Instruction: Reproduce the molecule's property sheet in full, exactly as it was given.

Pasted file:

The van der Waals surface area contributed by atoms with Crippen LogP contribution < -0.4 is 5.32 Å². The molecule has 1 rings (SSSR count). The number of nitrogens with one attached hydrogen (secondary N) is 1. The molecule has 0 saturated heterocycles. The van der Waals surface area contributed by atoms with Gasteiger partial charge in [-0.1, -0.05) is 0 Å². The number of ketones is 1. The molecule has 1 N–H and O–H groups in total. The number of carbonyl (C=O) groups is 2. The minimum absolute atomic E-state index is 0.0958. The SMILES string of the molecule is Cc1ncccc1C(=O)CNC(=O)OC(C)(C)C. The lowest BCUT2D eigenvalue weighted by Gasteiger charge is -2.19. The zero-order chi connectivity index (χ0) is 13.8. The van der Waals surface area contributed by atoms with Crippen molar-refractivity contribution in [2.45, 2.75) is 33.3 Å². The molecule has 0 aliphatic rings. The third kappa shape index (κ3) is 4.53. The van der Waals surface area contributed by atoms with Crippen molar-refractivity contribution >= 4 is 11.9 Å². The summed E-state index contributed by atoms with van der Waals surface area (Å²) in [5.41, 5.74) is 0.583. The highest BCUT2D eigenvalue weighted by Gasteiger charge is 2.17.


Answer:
The van der Waals surface area contributed by atoms with Crippen LogP contribution < -0.4 is 5.32 Å². The molecule has 1 rings (SSSR count). The number of nitrogens with one attached hydrogen (secondary N) is 1. The molecule has 0 saturated heterocycles. The van der Waals surface area contributed by atoms with Gasteiger partial charge in [-0.1, -0.05) is 0 Å². The number of ketones is 1. The molecule has 1 N–H and O–H groups in total. The number of carbonyl (C=O) groups is 2. The minimum absolute atomic E-state index is 0.0958. The SMILES string of the molecule is Cc1ncccc1C(=O)CNC(=O)OC(C)(C)C. The lowest BCUT2D eigenvalue weighted by Gasteiger charge is -2.19. The zero-order chi connectivity index (χ0) is 13.8. The van der Waals surface area contributed by atoms with Crippen molar-refractivity contribution in [2.45, 2.75) is 33.3 Å². The molecule has 0 aliphatic rings. The third kappa shape index (κ3) is 4.53. The van der Waals surface area contributed by atoms with Crippen molar-refractivity contribution >= 4 is 11.9 Å². The summed E-state index contributed by atoms with van der Waals surface area (Å²) in [5.41, 5.74) is 0.583. The highest BCUT2D eigenvalue weighted by Gasteiger charge is 2.17.